My ears are pretty attuned to food-related comments (which is expected, given the nature of my job) and I find myself zeroing in on conversations about nutrition and eating more than other people probably do. While I’m mostly unphased by diet-centric viewpoints, it always makes me a little sad when people say things like, “I’m trying to avoid sugar,” or “I heard that sugar is as toxic as cigarettes.”
I won’t deny that many Americans eat in an unbalanced way. Many chronic diseases are influenced by poor nutrition, meaning that not eating enough nutritious food predisposes a person’s body to degeneration and dysfunction. What this does not mean is that chronic diseases are directly caused by consuming sugar, in and of itself.
Today more than ever, I find myself in conversation with individuals who are fearful that sugar will a) cause them to become ill, or b) make them fat. Below are a few of the main reasons why I think that demonizing sugar is not okay.
Sugar won’t make you sick.
I have yet to come across any evidence that indicates that including sugar in the diet of a healthy person is independently causative of disease. However, I have a plethora of peer-reviewed scientific studies that demonstrate that nutritional deficiencies directly influence the development of heart disease, diabetes, and cancer. Sure, eating only donuts and never salad is a problem — but not because donuts contain sugar.
There is, however, a significant level of evidence demonstrating that the psychological fallout resulting from diet extremes is extremely harmful. Avoiding sugar (or engaging in other forms of diet behavior) significantly increases the likelihood of binge eating, poor self-image, anxiety, depression, and eating disorders. Enjoying sweet foods isn’t a problem; Binge eating them is.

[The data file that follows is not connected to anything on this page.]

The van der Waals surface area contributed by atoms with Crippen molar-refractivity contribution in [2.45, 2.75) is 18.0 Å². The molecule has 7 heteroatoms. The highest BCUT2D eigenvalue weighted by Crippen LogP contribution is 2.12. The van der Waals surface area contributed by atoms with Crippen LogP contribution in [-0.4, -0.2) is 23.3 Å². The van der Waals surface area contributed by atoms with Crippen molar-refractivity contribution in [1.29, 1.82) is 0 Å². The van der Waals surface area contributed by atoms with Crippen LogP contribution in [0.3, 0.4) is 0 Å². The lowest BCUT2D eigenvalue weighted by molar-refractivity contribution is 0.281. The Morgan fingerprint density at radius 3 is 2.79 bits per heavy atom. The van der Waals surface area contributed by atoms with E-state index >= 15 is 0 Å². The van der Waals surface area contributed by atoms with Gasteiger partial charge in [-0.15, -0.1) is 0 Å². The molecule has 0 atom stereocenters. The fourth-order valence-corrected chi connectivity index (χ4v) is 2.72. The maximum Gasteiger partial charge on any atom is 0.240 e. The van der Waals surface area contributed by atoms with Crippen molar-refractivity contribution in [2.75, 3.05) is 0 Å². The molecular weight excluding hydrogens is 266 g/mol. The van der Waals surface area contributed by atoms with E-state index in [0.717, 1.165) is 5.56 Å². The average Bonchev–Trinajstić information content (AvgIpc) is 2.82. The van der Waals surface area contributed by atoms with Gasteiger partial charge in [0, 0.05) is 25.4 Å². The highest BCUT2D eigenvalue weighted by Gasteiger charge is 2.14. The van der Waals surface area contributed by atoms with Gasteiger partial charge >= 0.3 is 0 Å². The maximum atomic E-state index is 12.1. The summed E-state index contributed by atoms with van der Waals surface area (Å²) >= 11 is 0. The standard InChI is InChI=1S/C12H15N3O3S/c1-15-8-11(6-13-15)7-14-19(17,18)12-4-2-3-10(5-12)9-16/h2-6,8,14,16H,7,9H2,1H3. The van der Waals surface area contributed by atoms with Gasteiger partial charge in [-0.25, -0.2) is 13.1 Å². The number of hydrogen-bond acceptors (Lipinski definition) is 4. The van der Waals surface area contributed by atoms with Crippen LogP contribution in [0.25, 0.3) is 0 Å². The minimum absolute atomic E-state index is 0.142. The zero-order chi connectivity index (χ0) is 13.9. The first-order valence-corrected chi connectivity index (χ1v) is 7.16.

Sugar isn’t the reason you are unhappy with the size and shape of your body.
Enjoying a cookie or an ice cream cone doesn’t cause body dissatisfaction. Rather, this attitude comes from our body-obsessed culture, which values a thin physique above and beyond other body types. Poor body image is the result of a hyper critical attitude, and often is the twin demon of disordered eating. Therefore, blaming sugar for our body image woes is entirely unproductive, and avoiding sugar likewise won’t fix them.
To heal from poor self image (including body dissatisfaction, negative self-talk, and a repetitive cycle of dieting frustration) we need to address the underlying thoughts, values, and beliefs that fuel our demons. Trying to change body image by avoiding sugar is like trying to train for a marathon by sitting on the couch and chewing bubble gum. Not only will we never reach the goal, we’ll probably worsen our condition.
Being afraid of sugar gives it more power in your life than it deserves.
Instead of evaluating our successes in light of arbitrary numbers like macros, calories, or sugar grams, I’d argue we should focus more on the content of our character. Obsession with food and dieting detracts from our ability to truly thrive and subsequently bring blessing to others. At the end of our lives, if all we can say is that we successfully avoided sugar, it would be a great tragedy. Life is so much more than eating and drinking (Matthew 6:25.)
Sugar, or food in any form for that matter, is not the central determinant of a fulfilling life. In fact, I’d argue that the less we think about our food, our bodies, or ourselves in general, the happier and more satisfied we are likely to be.